After all the hoopla, the quadruple jump was not the deciding factor. Good, old clean skating was.
Canada's Elvis Stojko hit his second competitive quad-triple combination with breathtaking confidence to win his third World Figure Skating men's title Thursday. He had no major errors, and that was enough to take the title away from four-time U.S. champion Todd Eldredge.
"I pushed through all the doubts people had, all the negative criticism," said Stojko, the 1994 and '95 world champion, who dropped to fourth in the world last year with a blunder in the short program. "You hear the odd thing: He's not skating well, he's not confident, he's still not artistic as the next guy, he won't come back from that fall, you name it, it was said."
Stojko's performance was powerful and precise, particularly when the music matched his strength. But even the audience fell mute during a more lyrical section where his footwork fell flat, only to explode with him when he changed tempo and landed a triple salchow.
Heading into the free skate in fourth place, Stojko needed not only an error-free performance, which he delivered, but also mistakes from any of the top three skaters.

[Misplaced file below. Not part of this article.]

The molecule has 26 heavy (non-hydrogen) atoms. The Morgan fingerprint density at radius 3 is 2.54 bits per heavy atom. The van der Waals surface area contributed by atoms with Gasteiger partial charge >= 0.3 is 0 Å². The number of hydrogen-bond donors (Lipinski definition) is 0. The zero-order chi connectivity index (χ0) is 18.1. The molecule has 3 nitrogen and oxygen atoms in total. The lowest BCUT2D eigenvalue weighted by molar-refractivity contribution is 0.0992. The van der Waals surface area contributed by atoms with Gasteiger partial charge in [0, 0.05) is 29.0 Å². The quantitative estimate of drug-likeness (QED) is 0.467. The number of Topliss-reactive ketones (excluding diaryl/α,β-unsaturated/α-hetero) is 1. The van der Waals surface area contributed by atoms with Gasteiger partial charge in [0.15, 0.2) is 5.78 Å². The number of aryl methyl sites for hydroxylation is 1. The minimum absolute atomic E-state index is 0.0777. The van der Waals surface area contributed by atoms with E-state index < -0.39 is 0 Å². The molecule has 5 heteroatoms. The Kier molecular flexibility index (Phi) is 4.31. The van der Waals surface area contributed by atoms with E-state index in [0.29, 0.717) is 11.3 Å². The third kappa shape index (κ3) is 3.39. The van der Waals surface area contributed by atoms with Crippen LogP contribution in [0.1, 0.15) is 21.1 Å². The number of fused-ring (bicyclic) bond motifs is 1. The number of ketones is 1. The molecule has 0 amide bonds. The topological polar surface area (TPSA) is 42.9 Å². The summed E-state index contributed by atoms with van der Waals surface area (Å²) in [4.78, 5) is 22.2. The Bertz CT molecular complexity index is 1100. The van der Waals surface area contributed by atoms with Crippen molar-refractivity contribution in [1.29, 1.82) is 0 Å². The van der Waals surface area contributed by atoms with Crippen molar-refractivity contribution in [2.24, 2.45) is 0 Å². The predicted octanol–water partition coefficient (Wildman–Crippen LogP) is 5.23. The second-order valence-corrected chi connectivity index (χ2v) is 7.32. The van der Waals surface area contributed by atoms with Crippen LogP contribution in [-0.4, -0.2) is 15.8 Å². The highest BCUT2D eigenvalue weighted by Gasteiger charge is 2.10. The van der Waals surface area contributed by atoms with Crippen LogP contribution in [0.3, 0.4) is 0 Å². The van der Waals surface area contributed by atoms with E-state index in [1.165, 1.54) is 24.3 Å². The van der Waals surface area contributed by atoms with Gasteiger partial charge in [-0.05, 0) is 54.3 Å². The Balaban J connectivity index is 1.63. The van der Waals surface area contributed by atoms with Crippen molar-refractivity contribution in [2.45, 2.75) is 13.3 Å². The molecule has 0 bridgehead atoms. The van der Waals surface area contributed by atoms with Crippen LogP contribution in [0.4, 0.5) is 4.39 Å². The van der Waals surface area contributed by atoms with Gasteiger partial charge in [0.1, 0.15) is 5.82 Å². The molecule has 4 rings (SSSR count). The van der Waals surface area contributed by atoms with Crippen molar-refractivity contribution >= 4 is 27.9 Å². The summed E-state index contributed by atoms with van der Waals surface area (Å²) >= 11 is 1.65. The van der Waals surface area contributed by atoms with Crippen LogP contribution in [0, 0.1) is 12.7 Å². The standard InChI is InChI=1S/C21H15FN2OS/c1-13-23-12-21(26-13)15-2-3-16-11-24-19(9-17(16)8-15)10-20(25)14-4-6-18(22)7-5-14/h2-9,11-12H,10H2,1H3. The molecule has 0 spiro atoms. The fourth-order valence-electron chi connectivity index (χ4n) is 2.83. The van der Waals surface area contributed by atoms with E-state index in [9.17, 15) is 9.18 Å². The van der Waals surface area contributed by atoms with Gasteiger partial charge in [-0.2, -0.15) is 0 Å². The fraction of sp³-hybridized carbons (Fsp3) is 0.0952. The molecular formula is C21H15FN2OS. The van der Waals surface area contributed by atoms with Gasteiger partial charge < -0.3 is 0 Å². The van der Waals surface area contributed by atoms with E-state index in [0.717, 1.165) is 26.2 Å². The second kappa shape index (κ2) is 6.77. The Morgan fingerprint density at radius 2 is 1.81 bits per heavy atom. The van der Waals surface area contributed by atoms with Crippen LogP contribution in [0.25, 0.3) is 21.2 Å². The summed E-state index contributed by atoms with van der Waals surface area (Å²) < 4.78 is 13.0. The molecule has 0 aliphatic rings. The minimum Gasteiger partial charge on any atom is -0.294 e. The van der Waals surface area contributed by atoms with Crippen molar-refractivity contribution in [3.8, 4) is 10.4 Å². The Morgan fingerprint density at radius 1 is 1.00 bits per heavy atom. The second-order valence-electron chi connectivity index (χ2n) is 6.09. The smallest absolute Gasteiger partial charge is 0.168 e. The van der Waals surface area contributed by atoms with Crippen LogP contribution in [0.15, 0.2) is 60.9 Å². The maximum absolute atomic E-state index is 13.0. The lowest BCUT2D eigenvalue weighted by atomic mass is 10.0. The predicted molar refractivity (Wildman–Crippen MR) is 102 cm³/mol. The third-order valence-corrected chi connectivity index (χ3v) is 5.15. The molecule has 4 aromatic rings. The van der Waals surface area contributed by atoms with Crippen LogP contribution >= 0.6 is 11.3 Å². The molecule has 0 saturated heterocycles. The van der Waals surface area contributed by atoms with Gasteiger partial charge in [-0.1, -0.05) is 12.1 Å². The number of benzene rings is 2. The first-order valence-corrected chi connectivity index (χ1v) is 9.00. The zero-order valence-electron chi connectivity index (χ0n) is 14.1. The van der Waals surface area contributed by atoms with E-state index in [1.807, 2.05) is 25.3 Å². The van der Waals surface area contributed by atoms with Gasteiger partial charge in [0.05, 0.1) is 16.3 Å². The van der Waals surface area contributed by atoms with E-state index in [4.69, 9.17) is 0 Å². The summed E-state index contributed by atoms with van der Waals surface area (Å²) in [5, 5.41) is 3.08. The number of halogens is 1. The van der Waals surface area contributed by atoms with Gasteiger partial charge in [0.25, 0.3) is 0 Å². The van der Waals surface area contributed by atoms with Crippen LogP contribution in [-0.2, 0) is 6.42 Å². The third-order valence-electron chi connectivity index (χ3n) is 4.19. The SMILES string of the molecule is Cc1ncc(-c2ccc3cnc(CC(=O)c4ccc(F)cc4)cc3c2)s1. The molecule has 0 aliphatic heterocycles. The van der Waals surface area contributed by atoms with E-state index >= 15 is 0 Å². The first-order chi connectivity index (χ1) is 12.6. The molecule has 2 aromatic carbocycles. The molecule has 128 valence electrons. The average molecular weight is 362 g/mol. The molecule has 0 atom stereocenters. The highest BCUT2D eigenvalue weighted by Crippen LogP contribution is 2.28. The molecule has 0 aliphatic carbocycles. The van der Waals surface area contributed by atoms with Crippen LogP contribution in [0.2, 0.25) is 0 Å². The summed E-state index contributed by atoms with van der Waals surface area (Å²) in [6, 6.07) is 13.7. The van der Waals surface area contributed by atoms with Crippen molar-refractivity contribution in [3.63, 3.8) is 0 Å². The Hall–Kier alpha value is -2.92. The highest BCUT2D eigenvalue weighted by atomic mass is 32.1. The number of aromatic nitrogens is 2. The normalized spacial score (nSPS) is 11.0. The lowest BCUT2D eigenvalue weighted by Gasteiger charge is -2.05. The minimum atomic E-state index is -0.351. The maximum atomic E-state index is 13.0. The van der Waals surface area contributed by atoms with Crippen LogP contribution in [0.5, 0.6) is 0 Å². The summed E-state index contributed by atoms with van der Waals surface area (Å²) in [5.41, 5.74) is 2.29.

European champion Alexei Urmanov, the leader after the short program, didn't even skate, withdrawing with a groin injury. Eldredge sprawled on an attempted triple axel. And Ilya Kulik missed his first combination, the first of several jumps he downsized.
The shake-up left Eldredge in second place and gave Urmanov's training partner, Alexei Yagudin, a third-place finish two days after his 17th birthday.
The competition that was supposed to lift the quad from novelty to necessity in men's skating ultimately was decided by skaters' failures to hit elements that had been second nature. Going in, 10 men said they would try the jump. Even Eldredge, who had said a quad was out, penciled one in.
Despite the quad's failure to gain pre-eminence at worlds, a resurgence is likely in time for the Olympics in Nagano, Japan.
Eldredge said he'll be working on one. Stojko said he'll try to increase the difficulty, perhaps to a quad lutz. "I have some ideas," Stojko said. "It's hard to keep the program together with all the jumps and spins."